It is natural, as Andreotti said in his colorful language, that low-power groups are worn down by the lack of real power. They often express their discontent by projecting blame onto the even less powerful than themselves, thus undermining their ability to empower themselves through cooperation and coalition building.
Power plays a role in most conflicts. Within the social sciences there are various perspectives on power: “power over”, or the ability to compel someone to do something; “power with,” which emphasizes the effectiveness of joint or cooperative action; “powerlessness and dependence”; and “power to,” as in the power to act without constraint.
Hoederer conceives of a mutual interaction between the characteristics of a revolutionary leader a la Machiavelli and the particulars of a revolutionary situation often through using various strategies of influence and if necessary plunging his hands in shit and blood to accomplish it. Puritan leaders did the same and with the same dirty hands to exert power via a false morality of bigotry, privilege, religion, order and reverence for the law they themselves declared.
Personal factors include different cognitive, motivational and moral orientations regarding power. People adopt various perspectives vis-a- vis power. Some people have an authoritarian orientation that stresses obedience to authority. Others are motivated to pursue personal power, or power for their group. Peoples’ moral orientations toward power vary with their degree of moral development, their degree of egalitarian sentiment, and with their perception of the scope of justice. Understanding situational factors thus requires an examination of the structural and historical context. Significant aspects of a situation are the role a person plays and the individual’s place in the hierarchy.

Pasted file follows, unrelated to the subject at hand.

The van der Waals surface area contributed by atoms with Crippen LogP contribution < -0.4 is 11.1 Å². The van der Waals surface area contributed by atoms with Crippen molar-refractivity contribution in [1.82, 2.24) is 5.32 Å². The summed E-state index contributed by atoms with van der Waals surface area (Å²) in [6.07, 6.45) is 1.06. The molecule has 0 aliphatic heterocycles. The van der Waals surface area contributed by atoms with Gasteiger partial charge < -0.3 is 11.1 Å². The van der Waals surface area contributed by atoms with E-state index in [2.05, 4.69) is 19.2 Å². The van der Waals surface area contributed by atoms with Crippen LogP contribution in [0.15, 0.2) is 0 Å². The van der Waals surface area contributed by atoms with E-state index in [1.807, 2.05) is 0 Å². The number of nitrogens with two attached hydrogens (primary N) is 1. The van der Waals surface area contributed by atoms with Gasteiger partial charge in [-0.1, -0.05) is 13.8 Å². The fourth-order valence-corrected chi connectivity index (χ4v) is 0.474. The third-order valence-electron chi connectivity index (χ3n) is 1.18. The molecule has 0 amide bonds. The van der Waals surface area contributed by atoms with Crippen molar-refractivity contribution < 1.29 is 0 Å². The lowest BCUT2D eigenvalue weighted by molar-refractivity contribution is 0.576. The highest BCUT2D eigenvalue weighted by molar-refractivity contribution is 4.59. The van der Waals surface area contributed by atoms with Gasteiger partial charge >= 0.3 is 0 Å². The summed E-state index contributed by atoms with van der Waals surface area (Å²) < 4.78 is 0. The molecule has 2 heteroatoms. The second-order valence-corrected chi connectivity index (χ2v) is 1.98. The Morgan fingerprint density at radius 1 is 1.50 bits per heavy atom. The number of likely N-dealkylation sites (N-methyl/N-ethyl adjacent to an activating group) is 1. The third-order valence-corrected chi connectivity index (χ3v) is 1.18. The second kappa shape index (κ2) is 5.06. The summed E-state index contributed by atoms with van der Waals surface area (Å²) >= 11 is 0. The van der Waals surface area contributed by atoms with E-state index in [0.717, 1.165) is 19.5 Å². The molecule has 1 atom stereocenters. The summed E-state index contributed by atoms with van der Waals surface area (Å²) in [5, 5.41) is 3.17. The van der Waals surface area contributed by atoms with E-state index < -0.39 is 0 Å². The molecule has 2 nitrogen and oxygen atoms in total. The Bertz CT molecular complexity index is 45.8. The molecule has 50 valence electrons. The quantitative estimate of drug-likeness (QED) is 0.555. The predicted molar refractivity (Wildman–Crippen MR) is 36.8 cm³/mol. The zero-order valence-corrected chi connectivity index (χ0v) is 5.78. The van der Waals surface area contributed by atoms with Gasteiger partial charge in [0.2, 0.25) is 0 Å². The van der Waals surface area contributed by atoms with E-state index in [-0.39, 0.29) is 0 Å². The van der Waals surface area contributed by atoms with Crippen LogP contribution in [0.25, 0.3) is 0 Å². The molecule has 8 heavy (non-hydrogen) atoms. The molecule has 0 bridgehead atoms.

Both Sartre and Hawthorne emphasize power’s demands for reverence from its adherents: acceptance of and reverence for its values and nature. That is, reverence for that one power, imposed, or, as a result of cooperation with and opposition to outsiders. A religious kind of thing. Therefore the need of some level of the divine to justify that particular power. A society in which also political power is within the grasp of Hawthorne’s priest, Dimmesdale. Sartre’s divine instead is that great majority of guileless men.